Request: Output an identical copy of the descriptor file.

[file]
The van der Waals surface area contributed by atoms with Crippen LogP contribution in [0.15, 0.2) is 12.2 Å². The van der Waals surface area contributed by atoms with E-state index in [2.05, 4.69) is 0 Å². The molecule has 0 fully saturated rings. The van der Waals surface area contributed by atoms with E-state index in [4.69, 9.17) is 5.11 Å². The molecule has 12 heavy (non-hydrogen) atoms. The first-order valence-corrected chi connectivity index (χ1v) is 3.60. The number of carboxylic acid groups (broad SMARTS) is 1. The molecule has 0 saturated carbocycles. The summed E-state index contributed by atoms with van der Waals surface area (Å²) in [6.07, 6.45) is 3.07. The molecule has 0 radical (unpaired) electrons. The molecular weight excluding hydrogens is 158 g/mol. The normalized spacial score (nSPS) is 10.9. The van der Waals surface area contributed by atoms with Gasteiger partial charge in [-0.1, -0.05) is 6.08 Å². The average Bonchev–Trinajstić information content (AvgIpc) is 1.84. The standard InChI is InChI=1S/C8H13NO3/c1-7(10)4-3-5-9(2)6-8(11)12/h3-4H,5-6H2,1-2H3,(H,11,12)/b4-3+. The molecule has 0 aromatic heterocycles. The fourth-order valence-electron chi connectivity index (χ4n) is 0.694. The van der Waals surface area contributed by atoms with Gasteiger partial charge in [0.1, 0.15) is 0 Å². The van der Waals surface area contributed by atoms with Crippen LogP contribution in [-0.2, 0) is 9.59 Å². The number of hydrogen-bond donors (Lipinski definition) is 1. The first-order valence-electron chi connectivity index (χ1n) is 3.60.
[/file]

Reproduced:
The van der Waals surface area contributed by atoms with Crippen LogP contribution in [0.15, 0.2) is 12.2 Å². The van der Waals surface area contributed by atoms with E-state index in [2.05, 4.69) is 0 Å². The molecule has 0 fully saturated rings. The van der Waals surface area contributed by atoms with E-state index in [4.69, 9.17) is 5.11 Å². The molecule has 12 heavy (non-hydrogen) atoms. The first-order valence-corrected chi connectivity index (χ1v) is 3.60. The number of carboxylic acid groups (broad SMARTS) is 1. The molecule has 0 saturated carbocycles. The summed E-state index contributed by atoms with van der Waals surface area (Å²) in [6.07, 6.45) is 3.07. The molecule has 0 radical (unpaired) electrons. The molecular weight excluding hydrogens is 158 g/mol. The normalized spacial score (nSPS) is 10.9. The van der Waals surface area contributed by atoms with Gasteiger partial charge in [-0.1, -0.05) is 6.08 Å². The average Bonchev–Trinajstić information content (AvgIpc) is 1.84. The standard InChI is InChI=1S/C8H13NO3/c1-7(10)4-3-5-9(2)6-8(11)12/h3-4H,5-6H2,1-2H3,(H,11,12)/b4-3+. The molecule has 0 aromatic heterocycles. The fourth-order valence-electron chi connectivity index (χ4n) is 0.694. The van der Waals surface area contributed by atoms with Gasteiger partial charge in [0.1, 0.15) is 0 Å². The van der Waals surface area contributed by atoms with Crippen LogP contribution in [-0.2, 0) is 9.59 Å². The number of hydrogen-bond donors (Lipinski definition) is 1. The first-order valence-electron chi connectivity index (χ1n) is 3.60.